MEMBERS of a council have heaped more criticism on the Government and their own executive over a disastrous cyber attack, which downed computer systems and forced the council’s website offline.

The council’s resources scrutiny committee set up a ‘task and finish’ group to investigate the response to the cyber attack in February 2020, which happened when malware was accidentally downloaded onto a council laptop via a suspect e-mail attachment, and the implications for the council and the support promised by the Government.

Presenting their report, the group’s chairman Councillor Philip Thomson said it had transpired that the council’s security measures – while in accordance with national guidelines and deemed to be acceptable – had in fact been totally inadequate.

He said while the council was not at fault for the attack, it needed to consider whether more resources should be allocated to IT security – £60,000 extra annually now having been allocated to the cyber security budget from its coffers.

Cllr Thomson also said: “In terms of negotiating with the Government we felt the council should have done better.

“The executive should have realised earlier that a more robust negotiating position should have taken place, possibly with more public exposure of the issues, although it is easy in retrospect to say this."

“We also feel that the executive was misled by the Government from the outset in understanding the level and timescale with regards to financial support.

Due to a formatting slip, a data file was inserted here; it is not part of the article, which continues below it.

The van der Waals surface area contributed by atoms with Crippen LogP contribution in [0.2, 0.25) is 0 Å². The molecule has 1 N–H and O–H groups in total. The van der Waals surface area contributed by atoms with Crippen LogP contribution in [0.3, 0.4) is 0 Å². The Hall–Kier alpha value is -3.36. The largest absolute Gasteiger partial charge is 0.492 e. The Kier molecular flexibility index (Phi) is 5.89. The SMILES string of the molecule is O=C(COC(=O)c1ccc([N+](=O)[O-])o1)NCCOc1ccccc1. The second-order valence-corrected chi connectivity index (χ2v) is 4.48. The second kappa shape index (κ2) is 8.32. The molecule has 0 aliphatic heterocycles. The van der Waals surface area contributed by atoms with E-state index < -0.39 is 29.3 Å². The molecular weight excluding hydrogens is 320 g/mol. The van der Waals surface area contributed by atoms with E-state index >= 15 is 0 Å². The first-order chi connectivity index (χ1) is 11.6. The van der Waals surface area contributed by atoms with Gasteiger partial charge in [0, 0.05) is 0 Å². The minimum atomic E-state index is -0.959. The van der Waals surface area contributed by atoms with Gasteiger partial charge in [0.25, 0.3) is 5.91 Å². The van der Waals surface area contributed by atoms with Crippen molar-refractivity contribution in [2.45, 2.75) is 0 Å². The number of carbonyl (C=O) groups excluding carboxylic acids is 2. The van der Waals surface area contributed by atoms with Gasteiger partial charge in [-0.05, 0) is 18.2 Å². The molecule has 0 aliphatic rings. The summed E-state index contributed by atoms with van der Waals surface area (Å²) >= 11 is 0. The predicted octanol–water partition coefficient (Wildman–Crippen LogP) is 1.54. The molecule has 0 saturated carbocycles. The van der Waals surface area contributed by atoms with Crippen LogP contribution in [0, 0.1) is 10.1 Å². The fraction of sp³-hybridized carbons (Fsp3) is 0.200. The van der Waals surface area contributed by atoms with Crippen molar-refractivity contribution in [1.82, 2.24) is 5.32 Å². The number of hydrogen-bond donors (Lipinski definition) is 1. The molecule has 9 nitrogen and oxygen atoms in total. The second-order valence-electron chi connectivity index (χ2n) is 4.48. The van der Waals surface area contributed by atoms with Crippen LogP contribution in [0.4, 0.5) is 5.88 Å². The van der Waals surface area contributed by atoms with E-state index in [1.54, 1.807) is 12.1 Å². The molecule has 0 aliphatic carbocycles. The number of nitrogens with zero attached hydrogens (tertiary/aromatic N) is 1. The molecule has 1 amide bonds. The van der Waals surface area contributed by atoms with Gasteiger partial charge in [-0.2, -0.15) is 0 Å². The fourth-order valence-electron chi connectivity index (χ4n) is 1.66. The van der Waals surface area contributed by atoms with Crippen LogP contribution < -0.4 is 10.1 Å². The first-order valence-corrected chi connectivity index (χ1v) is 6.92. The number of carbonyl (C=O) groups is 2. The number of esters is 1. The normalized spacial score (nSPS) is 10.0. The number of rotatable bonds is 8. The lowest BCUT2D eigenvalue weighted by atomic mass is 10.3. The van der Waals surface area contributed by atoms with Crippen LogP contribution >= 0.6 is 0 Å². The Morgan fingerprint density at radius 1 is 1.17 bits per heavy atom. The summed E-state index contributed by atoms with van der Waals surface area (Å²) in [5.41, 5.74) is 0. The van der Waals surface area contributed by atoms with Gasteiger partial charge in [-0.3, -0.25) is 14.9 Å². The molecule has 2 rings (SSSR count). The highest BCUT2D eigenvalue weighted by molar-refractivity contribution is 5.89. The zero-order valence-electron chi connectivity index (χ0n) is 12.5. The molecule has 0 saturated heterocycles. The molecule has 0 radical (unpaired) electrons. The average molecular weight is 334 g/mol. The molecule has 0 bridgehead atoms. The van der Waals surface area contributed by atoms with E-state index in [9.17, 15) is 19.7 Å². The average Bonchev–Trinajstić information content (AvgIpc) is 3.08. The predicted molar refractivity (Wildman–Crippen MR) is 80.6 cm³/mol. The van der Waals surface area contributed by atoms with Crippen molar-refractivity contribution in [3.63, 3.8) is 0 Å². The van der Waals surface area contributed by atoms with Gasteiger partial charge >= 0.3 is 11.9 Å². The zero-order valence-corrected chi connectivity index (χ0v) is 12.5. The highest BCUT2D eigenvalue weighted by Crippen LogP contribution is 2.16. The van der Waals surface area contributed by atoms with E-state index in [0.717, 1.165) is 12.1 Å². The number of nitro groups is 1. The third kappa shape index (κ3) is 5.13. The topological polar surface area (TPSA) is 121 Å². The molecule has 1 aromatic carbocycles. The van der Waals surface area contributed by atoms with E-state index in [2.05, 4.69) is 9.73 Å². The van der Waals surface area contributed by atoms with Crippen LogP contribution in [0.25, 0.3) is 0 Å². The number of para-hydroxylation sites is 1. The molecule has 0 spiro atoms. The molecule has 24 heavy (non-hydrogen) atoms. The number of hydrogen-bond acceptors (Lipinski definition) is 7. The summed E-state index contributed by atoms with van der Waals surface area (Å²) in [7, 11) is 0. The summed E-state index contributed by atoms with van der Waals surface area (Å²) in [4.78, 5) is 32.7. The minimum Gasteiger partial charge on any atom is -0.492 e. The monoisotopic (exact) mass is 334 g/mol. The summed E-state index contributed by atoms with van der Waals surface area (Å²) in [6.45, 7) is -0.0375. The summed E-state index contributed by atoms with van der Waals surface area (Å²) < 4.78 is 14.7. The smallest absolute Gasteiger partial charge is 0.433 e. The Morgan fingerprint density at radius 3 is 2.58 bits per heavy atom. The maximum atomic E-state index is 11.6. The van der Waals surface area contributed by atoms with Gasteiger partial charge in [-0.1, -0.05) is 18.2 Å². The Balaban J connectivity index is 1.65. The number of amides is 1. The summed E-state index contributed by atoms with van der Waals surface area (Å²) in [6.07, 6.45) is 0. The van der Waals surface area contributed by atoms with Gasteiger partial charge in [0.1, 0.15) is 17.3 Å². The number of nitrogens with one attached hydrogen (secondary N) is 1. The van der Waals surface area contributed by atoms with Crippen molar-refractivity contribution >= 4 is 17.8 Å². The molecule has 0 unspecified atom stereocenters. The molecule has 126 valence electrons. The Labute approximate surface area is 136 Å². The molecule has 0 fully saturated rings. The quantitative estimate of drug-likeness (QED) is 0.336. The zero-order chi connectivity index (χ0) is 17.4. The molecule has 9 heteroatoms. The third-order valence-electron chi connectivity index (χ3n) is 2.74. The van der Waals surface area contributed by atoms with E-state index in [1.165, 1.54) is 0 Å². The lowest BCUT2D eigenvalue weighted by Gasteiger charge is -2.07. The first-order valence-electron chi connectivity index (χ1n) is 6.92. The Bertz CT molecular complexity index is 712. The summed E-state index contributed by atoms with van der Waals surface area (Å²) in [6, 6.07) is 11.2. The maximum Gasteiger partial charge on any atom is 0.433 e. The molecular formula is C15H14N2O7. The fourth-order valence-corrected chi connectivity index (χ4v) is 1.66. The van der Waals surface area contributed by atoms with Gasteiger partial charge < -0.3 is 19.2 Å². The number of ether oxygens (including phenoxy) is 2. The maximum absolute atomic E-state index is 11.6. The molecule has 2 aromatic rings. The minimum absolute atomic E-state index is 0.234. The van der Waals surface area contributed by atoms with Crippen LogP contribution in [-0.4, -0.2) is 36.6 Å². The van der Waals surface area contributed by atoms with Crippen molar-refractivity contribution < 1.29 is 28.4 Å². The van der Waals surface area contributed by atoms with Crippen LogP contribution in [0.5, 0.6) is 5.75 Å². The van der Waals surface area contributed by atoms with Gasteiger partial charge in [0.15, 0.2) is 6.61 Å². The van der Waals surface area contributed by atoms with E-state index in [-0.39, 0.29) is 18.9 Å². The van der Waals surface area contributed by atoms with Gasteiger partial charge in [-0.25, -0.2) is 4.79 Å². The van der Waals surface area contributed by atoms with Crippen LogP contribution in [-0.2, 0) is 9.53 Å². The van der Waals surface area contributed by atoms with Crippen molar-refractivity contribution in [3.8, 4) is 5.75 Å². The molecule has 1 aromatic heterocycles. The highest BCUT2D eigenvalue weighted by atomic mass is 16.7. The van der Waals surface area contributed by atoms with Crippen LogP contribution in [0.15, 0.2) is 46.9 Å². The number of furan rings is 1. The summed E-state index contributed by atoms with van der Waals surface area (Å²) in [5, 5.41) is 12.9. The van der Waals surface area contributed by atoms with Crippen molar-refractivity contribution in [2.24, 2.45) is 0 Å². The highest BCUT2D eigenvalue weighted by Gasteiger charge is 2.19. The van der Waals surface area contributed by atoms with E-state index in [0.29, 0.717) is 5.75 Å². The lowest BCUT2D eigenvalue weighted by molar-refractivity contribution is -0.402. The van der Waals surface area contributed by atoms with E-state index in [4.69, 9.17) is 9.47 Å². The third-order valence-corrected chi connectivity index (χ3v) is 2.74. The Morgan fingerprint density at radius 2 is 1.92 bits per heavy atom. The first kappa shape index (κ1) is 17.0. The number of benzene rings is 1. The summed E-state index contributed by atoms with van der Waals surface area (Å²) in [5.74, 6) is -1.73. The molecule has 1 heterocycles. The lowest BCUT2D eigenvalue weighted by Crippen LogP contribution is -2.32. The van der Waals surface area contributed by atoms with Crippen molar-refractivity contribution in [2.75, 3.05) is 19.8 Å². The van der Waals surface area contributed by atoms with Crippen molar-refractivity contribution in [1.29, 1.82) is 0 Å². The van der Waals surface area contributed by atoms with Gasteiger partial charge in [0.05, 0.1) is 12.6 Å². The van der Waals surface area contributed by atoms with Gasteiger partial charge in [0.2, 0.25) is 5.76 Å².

“The Government said the focus should be on the speed of recovery with costs to be discussed at a later date.

“While an open cheque book was not promised by any means, this authority was given confidence that legitimate expenditure would be fully recompensed.”

The council initially put the costs of the attack at £16.4m – described as a “guess-estimate” by Cllr Thomson – but this was later revised down to £10.1m and further still to £8.7m following a financial impact assessment.

Cllr Thomson claimed the “goalposts had been changed” in respect of Government support with the eventual £3.68m grant being announced in April this year a “substantial reduction” on what members understood would be forthcoming.

He said initial discussions were based on the Government’s schedules of ‘managing public money’ process, but by December of last year the Government decided without warning, and following several months of due diligence work that had taken place, that any money to be paid would be under another process of providing exceptional financial support.

This reduced the items eligible for funding and also came with strict conditions.

The report stated that “from the outset of the cyber attack the Secretary of State for Housing, Communities and Local Government had told the council executive that the Government would take responsibility for the costs arising from the cyber attack”..

A spokesman said: “We have given Redcar and Cleveland council £3.6m in additional support in the wake of the cyber-attack they suffered, as well as offering an extra £1.2m in capital flexibility.

“The funding covered new IT equipment to return the council’s operations to a steady state as well as staffing and social care costs arising from the cyber attack.”

The council never paid any money to the cyber attackers who had demanded a ransom after seizing control of its computer systems.

It has also never divulged whether any disciplinary action was taken against the individual who accessed the suspect e-mail attachment.

A National Crime Agency investigation has been taking place into the incident, but no-one publicly has ever been brought to book with the cyber attackers almost certainly originating from overseas.

The scrutiny committee endorsed the report which will be presented to the council’s cabinet at its meeting in December.

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